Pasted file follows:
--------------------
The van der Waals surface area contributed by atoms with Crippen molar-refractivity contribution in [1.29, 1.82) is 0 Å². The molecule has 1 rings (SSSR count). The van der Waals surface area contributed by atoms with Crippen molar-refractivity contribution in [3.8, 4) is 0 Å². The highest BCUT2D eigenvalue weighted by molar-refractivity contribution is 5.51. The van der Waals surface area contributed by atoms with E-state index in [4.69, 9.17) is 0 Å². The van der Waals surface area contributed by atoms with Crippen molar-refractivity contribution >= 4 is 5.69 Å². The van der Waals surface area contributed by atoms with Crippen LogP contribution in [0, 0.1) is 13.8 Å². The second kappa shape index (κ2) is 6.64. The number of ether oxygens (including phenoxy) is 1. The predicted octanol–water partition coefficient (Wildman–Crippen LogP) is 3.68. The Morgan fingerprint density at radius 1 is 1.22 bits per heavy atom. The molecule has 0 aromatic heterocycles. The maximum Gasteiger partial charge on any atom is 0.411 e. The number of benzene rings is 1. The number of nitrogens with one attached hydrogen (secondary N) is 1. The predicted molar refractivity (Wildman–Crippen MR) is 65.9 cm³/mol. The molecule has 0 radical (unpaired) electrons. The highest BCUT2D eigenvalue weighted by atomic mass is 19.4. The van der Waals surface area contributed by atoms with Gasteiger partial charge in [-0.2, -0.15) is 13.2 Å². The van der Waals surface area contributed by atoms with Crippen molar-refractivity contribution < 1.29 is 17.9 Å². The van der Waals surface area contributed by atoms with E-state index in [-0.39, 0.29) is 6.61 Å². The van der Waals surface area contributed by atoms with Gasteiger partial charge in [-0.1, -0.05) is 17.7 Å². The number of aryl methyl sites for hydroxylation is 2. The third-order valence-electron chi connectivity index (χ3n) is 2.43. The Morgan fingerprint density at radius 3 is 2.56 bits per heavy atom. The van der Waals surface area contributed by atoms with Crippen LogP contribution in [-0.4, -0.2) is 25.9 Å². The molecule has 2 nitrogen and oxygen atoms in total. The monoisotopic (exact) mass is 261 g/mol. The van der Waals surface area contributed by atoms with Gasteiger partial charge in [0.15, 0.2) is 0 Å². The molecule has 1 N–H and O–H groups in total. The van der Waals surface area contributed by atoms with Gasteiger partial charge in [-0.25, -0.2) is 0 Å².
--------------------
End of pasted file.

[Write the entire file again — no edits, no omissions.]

The van der Waals surface area contributed by atoms with Crippen molar-refractivity contribution in [1.29, 1.82) is 0 Å². The molecule has 1 rings (SSSR count). The van der Waals surface area contributed by atoms with Crippen molar-refractivity contribution in [3.8, 4) is 0 Å². The highest BCUT2D eigenvalue weighted by molar-refractivity contribution is 5.51. The van der Waals surface area contributed by atoms with E-state index in [4.69, 9.17) is 0 Å². The van der Waals surface area contributed by atoms with Crippen molar-refractivity contribution >= 4 is 5.69 Å². The van der Waals surface area contributed by atoms with Crippen LogP contribution in [0, 0.1) is 13.8 Å². The second kappa shape index (κ2) is 6.64. The number of ether oxygens (including phenoxy) is 1. The predicted octanol–water partition coefficient (Wildman–Crippen LogP) is 3.68. The Morgan fingerprint density at radius 1 is 1.22 bits per heavy atom. The molecule has 0 aromatic heterocycles. The maximum Gasteiger partial charge on any atom is 0.411 e. The number of benzene rings is 1. The number of nitrogens with one attached hydrogen (secondary N) is 1. The predicted molar refractivity (Wildman–Crippen MR) is 65.9 cm³/mol. The molecule has 0 radical (unpaired) electrons. The highest BCUT2D eigenvalue weighted by atomic mass is 19.4. The van der Waals surface area contributed by atoms with Gasteiger partial charge in [-0.2, -0.15) is 13.2 Å². The van der Waals surface area contributed by atoms with Crippen molar-refractivity contribution < 1.29 is 17.9 Å². The van der Waals surface area contributed by atoms with E-state index in [-0.39, 0.29) is 6.61 Å². The van der Waals surface area contributed by atoms with Gasteiger partial charge in [-0.1, -0.05) is 17.7 Å². The number of aryl methyl sites for hydroxylation is 2. The third-order valence-electron chi connectivity index (χ3n) is 2.43. The Morgan fingerprint density at radius 3 is 2.56 bits per heavy atom. The van der Waals surface area contributed by atoms with Crippen LogP contribution in [-0.4, -0.2) is 25.9 Å². The molecule has 2 nitrogen and oxygen atoms in total. The monoisotopic (exact) mass is 261 g/mol. The van der Waals surface area contributed by atoms with Gasteiger partial charge in [0.15, 0.2) is 0 Å². The molecule has 1 N–H and O–H groups in total. The van der Waals surface area contributed by atoms with Gasteiger partial charge in [-0.25, -0.2) is 0 Å².